Again, the fans who pay their hard-earned money to attend sporting events come up the loser. Just as the hockey season was entering the crucial period of the last two dozen games, the playoff push, the NHL shuts down for the Olympics. Put all that excitement on hold. What’s worse, some star players were injured during the competition.
Then Tampa Bay Lightning player Martin St. Louis, with absolutely no regard for the fine organization that pays him millions, puts himself ahead of ownership, management, his teammates and, above all else, the fans.
New Port Richey
I feel sorry for Paula Dockery, she of the rose-colored glasses (“Scott’s ‘State of State’ underwhelms despite low expectations,” Other Views, March 6). Paula looks to government to be inspired for bold ideas and hope. She wants big ideas and new programs, all of which leads to less freedom, more taxation and ... drum roll please, unintended consequences. We all are getting enough glossy false talk from our excellent speech reader in chief, President Obama, who was supposed to be a different kind of politician and is not. So along comes Gov. Rick Scott, who was a businessman and really not interested in Pollyanna speeches and rhetoric. He had a simpler view of the role of government coming in and has the same now.
According to Paula, Rick Scott has the audacity of continuing his goals of letting Floridians keep more of their own money and pay down government debt. How terrible and boring of him!
New Port Richey
Regarding “Ex-IRS official mum at hearing on targeting of tea party groups” (Nation/World, March 3): The first thing that came to my mind was the word “Ex.” Lois Lerner no longer has a job with the IRS. Why is that? President Obama has said there is no corruption within the IRS. If so, why was Lerner let go and why has she taken the Fifth Amendment on all questions both times she has appeared before the House Oversight Committee?
There can be no doubt that certain politically conservative groups were targeted. If there is a “dead end” result from these investigations, what prevents this from happening again? What prevents people within any government entity from deciding that certain questionable actions are OK and they can act with impunity because Congress doesn’t have the power to investigate if the Fifth Amendment is invoked?
Sun city Center
School board member April Griffin seems to be grandstanding by interfering with meetings when it is requested school board members not attend (“Griffin wants town halls on transportation issues,” Metro, March 6). Then her sidekick, school board member Susan Valdes, says she has had similar thoughts. Let’s be serious. They have been on the board for over 10 years and are just now claiming the problems have existed for a long time. Where were they earlier? Unfortunately, both seem to be traveling in the same direction and have similar goals for disrupting the administration from its everyday duties. Their distrust is a cancer to the progress of a very large school district. Issues are going to happen, and it is up to management to fix them without the vindictive comments that continue to be aired.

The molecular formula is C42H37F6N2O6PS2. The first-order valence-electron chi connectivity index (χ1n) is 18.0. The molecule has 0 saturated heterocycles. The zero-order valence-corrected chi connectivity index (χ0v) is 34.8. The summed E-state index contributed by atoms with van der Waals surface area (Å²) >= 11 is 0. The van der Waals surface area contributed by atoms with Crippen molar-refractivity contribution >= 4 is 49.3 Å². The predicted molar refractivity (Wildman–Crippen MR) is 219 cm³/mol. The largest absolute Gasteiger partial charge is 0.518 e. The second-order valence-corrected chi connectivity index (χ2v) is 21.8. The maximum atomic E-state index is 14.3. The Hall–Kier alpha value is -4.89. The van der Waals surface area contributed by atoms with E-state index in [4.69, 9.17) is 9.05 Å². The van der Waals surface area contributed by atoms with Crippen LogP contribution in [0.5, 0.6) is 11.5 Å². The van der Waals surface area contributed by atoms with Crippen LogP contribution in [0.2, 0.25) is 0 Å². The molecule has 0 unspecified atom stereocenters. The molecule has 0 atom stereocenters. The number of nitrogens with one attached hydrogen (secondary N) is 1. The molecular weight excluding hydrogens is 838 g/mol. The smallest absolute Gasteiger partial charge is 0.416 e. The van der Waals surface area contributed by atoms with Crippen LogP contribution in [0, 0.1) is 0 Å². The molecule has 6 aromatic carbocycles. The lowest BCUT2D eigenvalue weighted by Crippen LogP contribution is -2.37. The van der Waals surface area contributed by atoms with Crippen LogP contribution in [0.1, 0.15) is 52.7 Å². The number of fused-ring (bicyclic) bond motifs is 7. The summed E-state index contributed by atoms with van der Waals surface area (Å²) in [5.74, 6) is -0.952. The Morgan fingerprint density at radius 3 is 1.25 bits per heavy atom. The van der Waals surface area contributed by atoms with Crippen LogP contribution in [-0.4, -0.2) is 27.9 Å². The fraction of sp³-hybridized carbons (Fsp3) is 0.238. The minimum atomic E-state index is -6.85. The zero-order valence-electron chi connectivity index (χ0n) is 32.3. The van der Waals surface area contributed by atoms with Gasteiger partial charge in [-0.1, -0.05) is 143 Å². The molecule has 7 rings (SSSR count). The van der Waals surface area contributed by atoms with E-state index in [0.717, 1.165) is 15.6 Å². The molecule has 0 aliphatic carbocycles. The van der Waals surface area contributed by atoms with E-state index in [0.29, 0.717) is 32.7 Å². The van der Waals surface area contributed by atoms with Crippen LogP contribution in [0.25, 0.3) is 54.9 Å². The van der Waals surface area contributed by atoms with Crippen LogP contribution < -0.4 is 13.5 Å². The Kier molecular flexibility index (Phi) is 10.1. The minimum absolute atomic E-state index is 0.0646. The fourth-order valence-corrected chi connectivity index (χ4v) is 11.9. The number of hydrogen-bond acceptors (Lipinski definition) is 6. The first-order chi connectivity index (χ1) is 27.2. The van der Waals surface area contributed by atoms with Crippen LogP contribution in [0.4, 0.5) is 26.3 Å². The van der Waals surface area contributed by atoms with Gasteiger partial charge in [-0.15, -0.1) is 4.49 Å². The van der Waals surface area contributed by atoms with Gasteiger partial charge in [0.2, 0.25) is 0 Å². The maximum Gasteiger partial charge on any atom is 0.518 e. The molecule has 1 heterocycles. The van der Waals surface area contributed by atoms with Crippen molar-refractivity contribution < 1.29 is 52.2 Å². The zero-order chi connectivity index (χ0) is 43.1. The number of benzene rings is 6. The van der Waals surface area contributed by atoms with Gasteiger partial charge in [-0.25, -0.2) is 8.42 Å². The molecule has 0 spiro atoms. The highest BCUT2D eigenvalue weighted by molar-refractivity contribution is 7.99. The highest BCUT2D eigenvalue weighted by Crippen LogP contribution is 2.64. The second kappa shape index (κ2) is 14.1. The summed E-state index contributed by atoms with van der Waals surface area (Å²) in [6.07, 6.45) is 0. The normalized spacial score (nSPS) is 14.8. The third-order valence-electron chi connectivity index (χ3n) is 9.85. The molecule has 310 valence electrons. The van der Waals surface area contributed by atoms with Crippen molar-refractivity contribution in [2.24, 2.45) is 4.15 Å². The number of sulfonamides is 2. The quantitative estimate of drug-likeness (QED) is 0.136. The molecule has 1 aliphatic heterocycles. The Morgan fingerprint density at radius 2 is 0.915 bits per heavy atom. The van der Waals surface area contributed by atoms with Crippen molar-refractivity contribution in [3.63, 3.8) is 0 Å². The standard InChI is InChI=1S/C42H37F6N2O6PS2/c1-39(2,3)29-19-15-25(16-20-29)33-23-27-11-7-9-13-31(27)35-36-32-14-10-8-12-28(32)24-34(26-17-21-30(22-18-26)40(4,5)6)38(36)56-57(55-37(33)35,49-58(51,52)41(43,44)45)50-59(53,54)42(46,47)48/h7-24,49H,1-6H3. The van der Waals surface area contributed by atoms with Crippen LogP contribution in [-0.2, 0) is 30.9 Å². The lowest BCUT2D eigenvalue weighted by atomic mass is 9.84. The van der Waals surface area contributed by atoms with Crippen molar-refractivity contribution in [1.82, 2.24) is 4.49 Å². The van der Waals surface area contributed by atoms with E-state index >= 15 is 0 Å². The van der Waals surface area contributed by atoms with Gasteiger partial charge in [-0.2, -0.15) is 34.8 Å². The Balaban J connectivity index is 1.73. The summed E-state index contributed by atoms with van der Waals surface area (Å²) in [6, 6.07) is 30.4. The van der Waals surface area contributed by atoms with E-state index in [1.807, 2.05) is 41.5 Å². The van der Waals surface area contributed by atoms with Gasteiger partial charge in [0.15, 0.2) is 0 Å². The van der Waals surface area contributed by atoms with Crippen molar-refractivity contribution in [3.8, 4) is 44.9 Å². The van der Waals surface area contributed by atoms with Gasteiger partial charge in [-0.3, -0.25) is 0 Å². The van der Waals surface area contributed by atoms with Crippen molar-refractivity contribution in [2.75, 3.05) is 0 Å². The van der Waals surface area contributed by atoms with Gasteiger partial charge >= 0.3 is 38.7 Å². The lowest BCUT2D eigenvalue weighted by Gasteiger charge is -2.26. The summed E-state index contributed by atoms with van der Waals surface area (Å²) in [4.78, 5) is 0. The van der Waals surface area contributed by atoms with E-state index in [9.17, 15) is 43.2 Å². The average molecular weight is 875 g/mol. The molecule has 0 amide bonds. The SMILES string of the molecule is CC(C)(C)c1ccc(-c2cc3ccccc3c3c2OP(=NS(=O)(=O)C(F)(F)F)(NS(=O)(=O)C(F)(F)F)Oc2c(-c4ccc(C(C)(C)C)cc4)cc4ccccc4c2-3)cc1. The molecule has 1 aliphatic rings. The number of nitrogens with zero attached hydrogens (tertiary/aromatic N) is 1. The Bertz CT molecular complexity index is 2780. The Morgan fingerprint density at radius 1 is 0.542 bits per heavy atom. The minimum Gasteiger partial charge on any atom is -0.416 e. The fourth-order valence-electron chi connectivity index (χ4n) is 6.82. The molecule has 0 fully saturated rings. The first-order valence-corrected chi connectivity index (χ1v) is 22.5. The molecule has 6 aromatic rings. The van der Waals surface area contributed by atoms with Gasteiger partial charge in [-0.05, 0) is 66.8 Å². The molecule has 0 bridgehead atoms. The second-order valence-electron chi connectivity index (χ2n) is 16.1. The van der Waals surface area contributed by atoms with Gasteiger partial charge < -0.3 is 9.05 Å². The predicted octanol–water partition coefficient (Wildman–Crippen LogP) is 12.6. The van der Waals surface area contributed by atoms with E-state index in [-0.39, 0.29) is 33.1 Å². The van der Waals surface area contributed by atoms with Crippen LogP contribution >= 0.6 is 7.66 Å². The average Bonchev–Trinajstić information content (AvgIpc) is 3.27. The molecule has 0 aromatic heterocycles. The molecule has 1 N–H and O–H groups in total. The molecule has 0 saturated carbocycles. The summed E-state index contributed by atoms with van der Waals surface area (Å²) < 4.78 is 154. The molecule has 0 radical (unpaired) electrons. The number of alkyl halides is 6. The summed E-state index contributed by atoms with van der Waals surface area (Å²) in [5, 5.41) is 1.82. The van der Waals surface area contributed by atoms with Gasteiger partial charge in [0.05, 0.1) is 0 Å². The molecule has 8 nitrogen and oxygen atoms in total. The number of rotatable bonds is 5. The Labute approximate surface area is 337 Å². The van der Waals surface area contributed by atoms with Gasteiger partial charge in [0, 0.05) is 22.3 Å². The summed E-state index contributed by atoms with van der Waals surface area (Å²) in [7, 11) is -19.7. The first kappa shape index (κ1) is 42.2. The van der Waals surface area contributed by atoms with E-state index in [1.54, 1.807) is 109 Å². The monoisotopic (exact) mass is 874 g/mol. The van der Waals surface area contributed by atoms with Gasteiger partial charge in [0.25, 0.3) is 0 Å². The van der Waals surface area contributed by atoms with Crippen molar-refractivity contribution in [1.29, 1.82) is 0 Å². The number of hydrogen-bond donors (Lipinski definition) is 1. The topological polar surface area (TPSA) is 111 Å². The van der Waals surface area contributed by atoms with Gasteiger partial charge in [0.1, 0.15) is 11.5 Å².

Harmony can exist without the constant back-stabbing. Teamwork is critical. Our children deserve that.
The March 2 editorial “A holistic approach to homelessness” prompts me to write that Volunteers of America of Florida, headquartered in downtown St. Petersburg, has been applying the principles you mention for years.
You’ll find they operate transitional housing for the homeless all over this state, from Tampa to Miami and Jacksonville to Clearwater, including job training and placement, drug counseling and simple daily living management help. VOA-FLA is the leader in operating transitional housing with excellent outcomes.
Although they focus on homeless veterans, their expertise is applicable.
State Sen. Jack Latvala and state Rep. Kathleen Peters may not know of this local expertise. When Hillsborough County got into its experiment of providing transitional housing, they didn’t access the expertise and experience of VOA-FLA, which has probably cost the taxpayers lots of money, as it’s always most efficient to use the experts.
Michael J. Zmistowski
Boost minimum pay
While the U.S. House busies itself passing the umpteenth repeal of Obamacare, real issues such as the well-being of its citizens get zero attention. If all American workers were able to live above the poverty level, and women were paid on a scale equal to men, everyone would benefit.
Raising the minimum wage to $10.10 would cut the need for public assistance to those workers who have full-time jobs yet still live below the poverty level. This would also cut the national debt. It would also put more money in circulation that would go to buy more goods and services, and that would create the need for additional jobs.
The opponents say it would hurt small business. No, and if a business felt this was a burden, the price increase they’d have to pass along to customers would be minimal.
And what about large companies? Believe me, this would not put Wal-Mart out of business.
Congress needs to work on programs that would benefit the American people, not just its special-interest friends.